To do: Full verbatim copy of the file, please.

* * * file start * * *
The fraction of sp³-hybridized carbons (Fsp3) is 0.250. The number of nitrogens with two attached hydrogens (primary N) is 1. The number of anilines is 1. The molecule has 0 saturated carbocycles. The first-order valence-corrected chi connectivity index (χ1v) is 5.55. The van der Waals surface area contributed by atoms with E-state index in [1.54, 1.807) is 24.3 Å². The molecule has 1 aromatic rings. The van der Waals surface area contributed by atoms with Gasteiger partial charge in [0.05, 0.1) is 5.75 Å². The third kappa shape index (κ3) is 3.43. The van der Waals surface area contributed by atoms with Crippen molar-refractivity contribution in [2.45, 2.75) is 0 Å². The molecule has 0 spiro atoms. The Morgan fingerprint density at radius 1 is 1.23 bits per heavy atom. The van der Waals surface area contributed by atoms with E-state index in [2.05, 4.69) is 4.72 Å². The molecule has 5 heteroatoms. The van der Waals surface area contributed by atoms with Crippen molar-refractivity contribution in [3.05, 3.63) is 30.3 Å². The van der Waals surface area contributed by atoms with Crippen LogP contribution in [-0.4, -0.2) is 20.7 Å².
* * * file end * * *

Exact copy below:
The fraction of sp³-hybridized carbons (Fsp3) is 0.250. The number of nitrogens with two attached hydrogens (primary N) is 1. The number of anilines is 1. The molecule has 0 saturated carbocycles. The first-order valence-corrected chi connectivity index (χ1v) is 5.55. The van der Waals surface area contributed by atoms with E-state index in [1.54, 1.807) is 24.3 Å². The molecule has 1 aromatic rings. The van der Waals surface area contributed by atoms with Gasteiger partial charge in [0.05, 0.1) is 5.75 Å². The third kappa shape index (κ3) is 3.43. The van der Waals surface area contributed by atoms with Crippen molar-refractivity contribution in [2.45, 2.75) is 0 Å². The molecule has 0 spiro atoms. The Morgan fingerprint density at radius 1 is 1.23 bits per heavy atom. The van der Waals surface area contributed by atoms with E-state index in [2.05, 4.69) is 4.72 Å². The molecule has 5 heteroatoms. The van der Waals surface area contributed by atoms with Crippen molar-refractivity contribution in [3.05, 3.63) is 30.3 Å². The van der Waals surface area contributed by atoms with Crippen LogP contribution in [-0.4, -0.2) is 20.7 Å².